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http://dx.doi.org/10.1016/j.ijbiomac.2020.03.163DOI Listing
July 2020

Study of land cover/land use changes using RS and GIS: a case study of Multan district, Pakistan.

Environ Monit Assess 2019 Dec 2;192(1). Epub 2019 Dec 2.

Department of Environmental Sciences, COMSATS University Islamabad, Vehari Campus, Vehari, Punjab, 61100, Pakistan.

Water and land both are limited resources. Current management strategies are facing multiple challenges to meet food security of an increasing population in numerous South Asian countries, including Pakistan. The study of land cover/land use changes (LCLUC) and land surface temperature (LST) is important as both provide critical information for policymaking of natural resources. We spatially examined LCLU and LST changes in district Multan, Pakistan, and its impacts on vegetation cover and water during 1988 to 2017. The LCLUC indicate that rice and sugarcane had less volatility of change in comparison with both cotton and wheat. Producer's accuracy (PA) is the map accuracy (the producer of map), but user's accuracy (UA) is the accuracy from the point of view of a map user, not the map maker. Average overall producer's and user's accuracy for the region was 85.7% and 87.7% for Rabi (winter) and Kharif (summer) seasons, respectively. The results of this study showed that 'built-up area' increased with 7.2% of all the classes during 1988 to 2017 in the Multan district. Anthropogenic activities decreased the vegetation, leading to an increase in LST in study area. Changes on LCLU and LST during the last 30 years have shown that vegetation pattern has changed and temperature has increased in the Multan district.
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http://dx.doi.org/10.1007/s10661-019-7959-1DOI Listing
December 2019

Novel variant p.E269K confirms causative role of PLS1 mutations in autosomal dominant hearing loss.

Clin Genet 2019 12 27;96(6):575-578. Epub 2019 Aug 27.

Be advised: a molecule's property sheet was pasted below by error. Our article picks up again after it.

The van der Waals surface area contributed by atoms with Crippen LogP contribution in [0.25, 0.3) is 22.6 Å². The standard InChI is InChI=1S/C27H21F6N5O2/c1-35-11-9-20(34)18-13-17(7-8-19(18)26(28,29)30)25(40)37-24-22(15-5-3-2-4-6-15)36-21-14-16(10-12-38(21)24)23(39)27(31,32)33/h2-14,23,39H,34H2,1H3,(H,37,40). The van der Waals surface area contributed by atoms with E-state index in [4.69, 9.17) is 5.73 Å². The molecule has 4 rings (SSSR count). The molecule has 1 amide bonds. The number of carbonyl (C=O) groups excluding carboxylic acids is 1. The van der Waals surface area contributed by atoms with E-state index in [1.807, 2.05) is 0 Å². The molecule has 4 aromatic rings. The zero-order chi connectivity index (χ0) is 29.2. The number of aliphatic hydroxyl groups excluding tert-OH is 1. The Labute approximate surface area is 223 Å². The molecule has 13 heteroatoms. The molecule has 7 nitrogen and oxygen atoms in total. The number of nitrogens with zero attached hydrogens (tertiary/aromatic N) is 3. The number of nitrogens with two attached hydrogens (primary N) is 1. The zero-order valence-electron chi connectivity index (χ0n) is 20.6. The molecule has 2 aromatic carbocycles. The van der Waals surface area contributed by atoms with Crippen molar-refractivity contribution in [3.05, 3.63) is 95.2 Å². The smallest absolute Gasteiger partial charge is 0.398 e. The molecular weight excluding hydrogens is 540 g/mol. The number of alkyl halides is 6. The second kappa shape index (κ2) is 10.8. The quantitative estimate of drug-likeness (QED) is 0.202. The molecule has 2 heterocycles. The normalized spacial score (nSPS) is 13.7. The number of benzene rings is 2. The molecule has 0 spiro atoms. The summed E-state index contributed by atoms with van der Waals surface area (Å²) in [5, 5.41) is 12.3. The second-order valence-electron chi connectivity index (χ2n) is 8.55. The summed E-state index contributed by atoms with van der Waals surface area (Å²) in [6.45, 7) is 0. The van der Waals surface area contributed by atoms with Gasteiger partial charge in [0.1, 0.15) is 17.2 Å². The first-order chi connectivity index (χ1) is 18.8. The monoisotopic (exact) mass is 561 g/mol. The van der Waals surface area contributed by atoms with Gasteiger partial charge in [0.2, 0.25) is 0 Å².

John P. Hussman Institute for Human Genomics, University of Miami Miller School of Medicine, Miami, Florida.

Auditory reception relies on the perception of mechanical stimuli by stereocilia and its conversion to electrochemical signal. Mechanosensory stereocilia are abundant in actin, which provides them with structural conformity necessary for perception of auditory stimuli. Out of three major classes of actin-bundling proteins, plastin 1 encoded by PLS1, is highly expressed in stereocilia and is necessary for their regular maintenance. A missense PLS1 variant associated with autosomal dominant hearing loss (HL) in a small family has recently been reported. Here, we present another PLS1 missense variant, c.805G > A (p.E269K), in a Turkish family with autosomal dominant non-syndromic HL confirming the causative role of PLS1 mutations in HL. We propose that HL due to the p.E269K variant is from the loss of a stable PLS1-ACTB interaction.
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http://dx.doi.org/10.1111/cge.13626DOI Listing
December 2019

Interplay between HGAL and Grb2 proteins regulates B-cell receptor signaling.

Blood Adv 2019 08;3(15):2286-2297

Division of Oncology-Hematology, Department of Medicine, University of Miami Miller School of Medicine, Sylvester Comprehensive Cancer Center, Miami, FL.